The Toltec and the Four Agreements
southern Mexico as “women and men of knowledge.” Anthropologists have
spoken of the Toltec as a nation or a race, but, in fact, the Toltec were scientists
and artists who formed a society to explore and conserve the spiritual
knowledge and practices of the ancient ones. They came together as masters
(naguals) and students at Teotihuacan, the ancient city of pyramids outside
Mexico City known as the place where “Man Becomes God.”
and maintain its existence in obscurity. European conquest, coupled with
rampant misuse of personal power by a few of the apprentices, made it
necessary to shield the knowledge from those who were not prepared to use it
wisely or who might intentionally misuse it for personal gain.
through generations by different lineages of naguals. Though it remained veiled
in secrecy for hundreds of years, ancient prophecies foretold the coming of an
age when it would be necessary to return the wisdom to the people. Now, don
Miguel Ruiz, a nagual from the Eagle Knight lineage, has been guided to share
with us the powerful teachings of the Toltec.
sacred esoteric traditions found around the world. Though it is not a religion, it
honors all the spiritual masters who have taught on the earth. While it does
embrace spirit, it is most accurately described as a way of life, distinguished
by the ready accessibility of happiness and love.
The Four Agreements
1. Be impeccable with your word. In a sense, social constructivists are correct about words creating reality. We act on what we tell ourselves is real. Albert Ellis encouraged us to screen our self-talk for negative, irrational chatter. So, what kinds of words to you use when you describe reality? Do you lie and say hurtful and poisonous things about yourself and others? Not healthy! To be impeccable with your word is to be truthful and to say things that have a positive influence on yourself and others.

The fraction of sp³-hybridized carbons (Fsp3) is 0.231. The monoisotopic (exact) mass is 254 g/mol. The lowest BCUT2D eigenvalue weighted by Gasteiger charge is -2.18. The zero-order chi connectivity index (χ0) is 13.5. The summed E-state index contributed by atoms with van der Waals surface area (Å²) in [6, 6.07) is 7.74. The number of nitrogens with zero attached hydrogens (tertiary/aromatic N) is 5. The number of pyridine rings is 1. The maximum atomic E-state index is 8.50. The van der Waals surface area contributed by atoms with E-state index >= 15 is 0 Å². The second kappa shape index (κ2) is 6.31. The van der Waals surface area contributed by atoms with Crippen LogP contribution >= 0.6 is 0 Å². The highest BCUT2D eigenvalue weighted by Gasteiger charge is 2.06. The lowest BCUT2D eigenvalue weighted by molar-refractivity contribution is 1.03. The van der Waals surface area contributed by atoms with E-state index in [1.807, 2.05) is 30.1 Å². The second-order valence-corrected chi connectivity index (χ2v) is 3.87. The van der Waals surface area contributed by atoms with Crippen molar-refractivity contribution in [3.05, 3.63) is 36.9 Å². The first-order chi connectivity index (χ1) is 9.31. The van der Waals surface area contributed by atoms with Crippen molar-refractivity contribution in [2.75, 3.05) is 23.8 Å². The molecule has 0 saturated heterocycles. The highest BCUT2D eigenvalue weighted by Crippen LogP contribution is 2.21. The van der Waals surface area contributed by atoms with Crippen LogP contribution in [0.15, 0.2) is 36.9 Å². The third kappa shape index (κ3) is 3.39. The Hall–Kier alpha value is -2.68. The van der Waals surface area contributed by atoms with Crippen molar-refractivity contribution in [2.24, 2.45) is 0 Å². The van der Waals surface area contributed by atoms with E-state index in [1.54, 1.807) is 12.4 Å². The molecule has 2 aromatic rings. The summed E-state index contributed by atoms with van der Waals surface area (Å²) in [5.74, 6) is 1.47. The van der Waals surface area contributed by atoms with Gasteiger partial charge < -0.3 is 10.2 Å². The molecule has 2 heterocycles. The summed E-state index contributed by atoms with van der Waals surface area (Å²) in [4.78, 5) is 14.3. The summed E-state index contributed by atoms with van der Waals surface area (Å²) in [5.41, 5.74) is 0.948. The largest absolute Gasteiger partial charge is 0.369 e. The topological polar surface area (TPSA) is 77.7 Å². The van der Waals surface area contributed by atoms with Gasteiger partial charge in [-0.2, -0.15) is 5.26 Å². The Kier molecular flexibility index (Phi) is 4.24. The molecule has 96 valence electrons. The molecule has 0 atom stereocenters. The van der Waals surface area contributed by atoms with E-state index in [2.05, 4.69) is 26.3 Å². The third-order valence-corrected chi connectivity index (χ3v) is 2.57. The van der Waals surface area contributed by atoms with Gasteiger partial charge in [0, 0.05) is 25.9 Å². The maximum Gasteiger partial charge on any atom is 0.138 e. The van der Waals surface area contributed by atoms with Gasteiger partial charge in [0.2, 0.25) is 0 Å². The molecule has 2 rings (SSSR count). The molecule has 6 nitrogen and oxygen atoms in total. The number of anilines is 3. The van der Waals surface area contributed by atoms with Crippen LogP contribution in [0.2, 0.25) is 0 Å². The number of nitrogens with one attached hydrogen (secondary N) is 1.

2. Don’t take anything personally. The first agreement suggests that we avoid treating others hurtfully. The second agreement provides us with a way of dealing with potentially hurtful treatment from others. Because each person sees the world in a unique way, the way that others treat us says as much about them as it does about us. To not take anything personally is to acknowledge the unique identities of other people. We respect their subjective realities, realizing that their views do not necessarily describe us accurately.
3. Don’t make assumptions. Assuming that you know what other people are thinking or feeling about you is a limiting thought that Aaron Beck called Mind Reading. Obviously, none of us can read minds. When we try to engage in mind reading we will often be wrong, leading to undesirable consequences. The antidote to mind reading is to ask for evidence before concluding what people are thinking.
4. Always do your best. One obvious reason for doing your best is that we cannot achieve our goals by being lazy. If you do your best, not only are you are more likely to achieve goals, but you will also avoid criticism from what Ruiz calls your internal Judge. There are also more subtle issues about doing “your best.” One is that you should not try to do better than your best. Pushing yourself too hard can cause pain, injury, and mistakes. More subtle still is the recognition that our “best” will vary from moment to moment, that, in a sense, you are always doing your best. Realize this, and your inner Judge can take a permanent vacation.